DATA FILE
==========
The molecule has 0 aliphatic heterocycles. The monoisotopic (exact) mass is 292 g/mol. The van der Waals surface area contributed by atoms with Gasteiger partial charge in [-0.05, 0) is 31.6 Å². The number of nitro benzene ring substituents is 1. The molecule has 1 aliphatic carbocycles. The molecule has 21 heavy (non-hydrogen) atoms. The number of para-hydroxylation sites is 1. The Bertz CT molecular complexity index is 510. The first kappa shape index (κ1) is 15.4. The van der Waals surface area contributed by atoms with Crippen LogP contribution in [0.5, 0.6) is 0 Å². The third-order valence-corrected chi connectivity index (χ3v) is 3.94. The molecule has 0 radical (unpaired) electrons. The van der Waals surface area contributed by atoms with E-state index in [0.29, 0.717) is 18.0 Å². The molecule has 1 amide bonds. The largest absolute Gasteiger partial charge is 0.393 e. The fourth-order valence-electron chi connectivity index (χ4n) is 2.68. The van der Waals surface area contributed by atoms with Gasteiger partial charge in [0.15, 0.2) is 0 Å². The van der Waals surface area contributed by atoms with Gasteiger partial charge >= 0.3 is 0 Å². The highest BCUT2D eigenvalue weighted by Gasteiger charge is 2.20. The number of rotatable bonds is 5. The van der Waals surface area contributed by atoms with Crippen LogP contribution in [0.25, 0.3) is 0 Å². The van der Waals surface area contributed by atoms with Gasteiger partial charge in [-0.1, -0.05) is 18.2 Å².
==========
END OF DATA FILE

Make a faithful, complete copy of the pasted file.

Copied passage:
The molecule has 0 aliphatic heterocycles. The monoisotopic (exact) mass is 292 g/mol. The van der Waals surface area contributed by atoms with Gasteiger partial charge in [-0.05, 0) is 31.6 Å². The number of nitro benzene ring substituents is 1. The molecule has 1 aliphatic carbocycles. The molecule has 21 heavy (non-hydrogen) atoms. The number of para-hydroxylation sites is 1. The Bertz CT molecular complexity index is 510. The first kappa shape index (κ1) is 15.4. The van der Waals surface area contributed by atoms with Crippen LogP contribution in [0.5, 0.6) is 0 Å². The third-order valence-corrected chi connectivity index (χ3v) is 3.94. The molecule has 0 radical (unpaired) electrons. The van der Waals surface area contributed by atoms with E-state index in [0.29, 0.717) is 18.0 Å². The molecule has 1 amide bonds. The largest absolute Gasteiger partial charge is 0.393 e. The fourth-order valence-electron chi connectivity index (χ4n) is 2.68. The van der Waals surface area contributed by atoms with Gasteiger partial charge in [0.15, 0.2) is 0 Å². The van der Waals surface area contributed by atoms with Gasteiger partial charge >= 0.3 is 0 Å². The highest BCUT2D eigenvalue weighted by Gasteiger charge is 2.20. The number of rotatable bonds is 5. The van der Waals surface area contributed by atoms with Crippen LogP contribution in [0.25, 0.3) is 0 Å². The van der Waals surface area contributed by atoms with Gasteiger partial charge in [-0.1, -0.05) is 18.2 Å².